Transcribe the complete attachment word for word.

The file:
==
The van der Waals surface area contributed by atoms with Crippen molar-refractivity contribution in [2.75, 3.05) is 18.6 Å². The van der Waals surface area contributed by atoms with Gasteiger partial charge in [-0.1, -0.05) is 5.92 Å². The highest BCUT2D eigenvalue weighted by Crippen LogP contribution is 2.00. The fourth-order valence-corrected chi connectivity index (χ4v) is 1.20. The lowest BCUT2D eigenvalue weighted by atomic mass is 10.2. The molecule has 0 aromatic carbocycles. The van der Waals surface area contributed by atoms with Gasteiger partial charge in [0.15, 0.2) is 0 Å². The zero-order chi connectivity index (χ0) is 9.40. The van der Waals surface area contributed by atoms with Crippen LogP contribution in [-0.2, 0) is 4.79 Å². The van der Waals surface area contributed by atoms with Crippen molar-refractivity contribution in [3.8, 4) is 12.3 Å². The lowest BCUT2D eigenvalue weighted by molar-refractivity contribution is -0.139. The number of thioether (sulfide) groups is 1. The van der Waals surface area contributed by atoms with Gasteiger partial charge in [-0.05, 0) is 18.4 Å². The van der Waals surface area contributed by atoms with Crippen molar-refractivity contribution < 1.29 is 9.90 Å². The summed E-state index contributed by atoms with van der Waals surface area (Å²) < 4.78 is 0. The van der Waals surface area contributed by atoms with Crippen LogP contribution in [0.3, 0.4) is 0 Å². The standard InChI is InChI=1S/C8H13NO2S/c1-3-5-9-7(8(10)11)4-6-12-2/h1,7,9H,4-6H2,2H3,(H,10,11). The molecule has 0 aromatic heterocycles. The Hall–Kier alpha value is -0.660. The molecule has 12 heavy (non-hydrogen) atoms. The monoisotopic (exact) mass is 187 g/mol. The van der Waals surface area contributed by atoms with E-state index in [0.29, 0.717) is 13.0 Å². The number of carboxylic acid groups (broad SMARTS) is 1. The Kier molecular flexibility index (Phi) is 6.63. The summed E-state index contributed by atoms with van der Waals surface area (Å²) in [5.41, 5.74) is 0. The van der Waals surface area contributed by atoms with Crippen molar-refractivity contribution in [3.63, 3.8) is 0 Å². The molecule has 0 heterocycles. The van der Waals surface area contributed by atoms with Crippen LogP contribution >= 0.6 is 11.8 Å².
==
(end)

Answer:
The van der Waals surface area contributed by atoms with Crippen molar-refractivity contribution in [2.75, 3.05) is 18.6 Å². The van der Waals surface area contributed by atoms with Gasteiger partial charge in [-0.1, -0.05) is 5.92 Å². The highest BCUT2D eigenvalue weighted by Crippen LogP contribution is 2.00. The fourth-order valence-corrected chi connectivity index (χ4v) is 1.20. The lowest BCUT2D eigenvalue weighted by atomic mass is 10.2. The molecule has 0 aromatic carbocycles. The van der Waals surface area contributed by atoms with Gasteiger partial charge in [0.15, 0.2) is 0 Å². The zero-order chi connectivity index (χ0) is 9.40. The van der Waals surface area contributed by atoms with Crippen LogP contribution in [-0.2, 0) is 4.79 Å². The van der Waals surface area contributed by atoms with Crippen molar-refractivity contribution in [3.8, 4) is 12.3 Å². The lowest BCUT2D eigenvalue weighted by molar-refractivity contribution is -0.139. The number of thioether (sulfide) groups is 1. The van der Waals surface area contributed by atoms with Gasteiger partial charge in [-0.05, 0) is 18.4 Å². The van der Waals surface area contributed by atoms with Crippen molar-refractivity contribution < 1.29 is 9.90 Å². The summed E-state index contributed by atoms with van der Waals surface area (Å²) < 4.78 is 0. The van der Waals surface area contributed by atoms with Crippen LogP contribution in [0.3, 0.4) is 0 Å². The standard InChI is InChI=1S/C8H13NO2S/c1-3-5-9-7(8(10)11)4-6-12-2/h1,7,9H,4-6H2,2H3,(H,10,11). The molecule has 0 aromatic heterocycles. The Hall–Kier alpha value is -0.660. The molecule has 12 heavy (non-hydrogen) atoms. The monoisotopic (exact) mass is 187 g/mol. The van der Waals surface area contributed by atoms with E-state index in [0.29, 0.717) is 13.0 Å². The number of carboxylic acid groups (broad SMARTS) is 1. The Kier molecular flexibility index (Phi) is 6.63. The summed E-state index contributed by atoms with van der Waals surface area (Å²) in [5.41, 5.74) is 0. The van der Waals surface area contributed by atoms with Crippen molar-refractivity contribution in [3.63, 3.8) is 0 Å². The molecule has 0 heterocycles. The van der Waals surface area contributed by atoms with Crippen LogP contribution >= 0.6 is 11.8 Å².